Chandalis (pictured with her loom) and her husband, Longvanna, live on an island in the Mekong River about fifteen kilometers from Phnom Penh City. They have been married since 2008 and have two young children.
Chandalis is a weaver. Her husband sells bread. He buys bread from the market and transports it by bicycle to sell in his village and the nearby villages. He used to be a security guard. He wants a motorbike which would be easier for him to carry bread to sell than his bicycle.
Hence, Chandalis is applying for a loan of $1,000 to purchase a motorbike for her husband to carry bread to sell. She will also use a part of the loan to buy weaving materials for her weaving business.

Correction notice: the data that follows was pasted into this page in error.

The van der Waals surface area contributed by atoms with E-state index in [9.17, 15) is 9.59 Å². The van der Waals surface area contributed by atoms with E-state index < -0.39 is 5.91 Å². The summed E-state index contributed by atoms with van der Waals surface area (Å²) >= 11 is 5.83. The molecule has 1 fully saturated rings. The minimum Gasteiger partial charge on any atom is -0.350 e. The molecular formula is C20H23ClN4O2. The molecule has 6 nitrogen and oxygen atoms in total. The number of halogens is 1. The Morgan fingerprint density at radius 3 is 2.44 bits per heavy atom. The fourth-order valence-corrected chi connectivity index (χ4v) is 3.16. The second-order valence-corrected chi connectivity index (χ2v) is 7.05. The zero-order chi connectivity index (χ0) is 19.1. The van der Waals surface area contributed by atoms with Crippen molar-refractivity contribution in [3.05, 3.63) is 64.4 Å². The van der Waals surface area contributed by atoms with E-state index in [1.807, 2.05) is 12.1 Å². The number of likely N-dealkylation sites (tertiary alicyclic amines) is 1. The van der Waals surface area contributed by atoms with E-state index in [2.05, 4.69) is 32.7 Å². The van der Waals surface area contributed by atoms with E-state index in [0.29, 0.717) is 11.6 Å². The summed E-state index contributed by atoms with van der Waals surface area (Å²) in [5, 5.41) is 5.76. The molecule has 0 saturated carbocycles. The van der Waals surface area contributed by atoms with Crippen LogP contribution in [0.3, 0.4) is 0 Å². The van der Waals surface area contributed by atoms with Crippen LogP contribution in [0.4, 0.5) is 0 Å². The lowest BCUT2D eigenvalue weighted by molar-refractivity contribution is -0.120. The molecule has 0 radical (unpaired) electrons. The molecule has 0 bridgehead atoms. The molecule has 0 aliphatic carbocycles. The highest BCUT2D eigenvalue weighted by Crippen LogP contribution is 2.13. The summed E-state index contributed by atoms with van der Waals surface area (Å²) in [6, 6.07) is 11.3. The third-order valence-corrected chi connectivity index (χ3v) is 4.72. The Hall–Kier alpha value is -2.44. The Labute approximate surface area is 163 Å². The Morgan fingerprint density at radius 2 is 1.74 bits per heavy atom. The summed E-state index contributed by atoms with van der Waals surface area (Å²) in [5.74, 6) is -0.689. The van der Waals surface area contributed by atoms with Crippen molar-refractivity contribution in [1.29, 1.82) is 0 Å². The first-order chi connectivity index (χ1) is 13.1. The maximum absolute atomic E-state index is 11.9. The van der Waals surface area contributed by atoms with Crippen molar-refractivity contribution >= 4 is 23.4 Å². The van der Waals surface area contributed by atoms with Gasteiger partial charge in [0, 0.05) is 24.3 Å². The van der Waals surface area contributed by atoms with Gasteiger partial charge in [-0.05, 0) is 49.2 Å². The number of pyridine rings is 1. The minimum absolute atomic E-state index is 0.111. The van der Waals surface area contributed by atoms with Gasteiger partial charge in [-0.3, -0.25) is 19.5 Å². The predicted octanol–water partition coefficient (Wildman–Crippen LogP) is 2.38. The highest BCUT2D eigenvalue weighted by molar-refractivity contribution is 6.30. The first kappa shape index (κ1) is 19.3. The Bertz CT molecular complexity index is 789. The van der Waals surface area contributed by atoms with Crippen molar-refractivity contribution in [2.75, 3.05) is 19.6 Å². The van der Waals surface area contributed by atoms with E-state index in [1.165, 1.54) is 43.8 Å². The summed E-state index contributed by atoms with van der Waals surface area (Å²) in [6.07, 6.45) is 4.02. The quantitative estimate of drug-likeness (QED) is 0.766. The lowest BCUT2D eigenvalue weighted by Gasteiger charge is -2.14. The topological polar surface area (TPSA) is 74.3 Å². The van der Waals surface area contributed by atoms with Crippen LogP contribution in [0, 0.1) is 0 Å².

MAXIMA Mikroheranhvatho is a Cambodian microfinance institution founded in 2000 to help low-income rural and urban people and small- to medium-sized businesses (SMEs) access financial services. Sustainable access to credit helps to create jobs and enables business owners improve their living conditions, educate their children, provide health care to their families, and more. It also enables the rural poor to remain at home with their families, rather than moving to city centers in search of employment.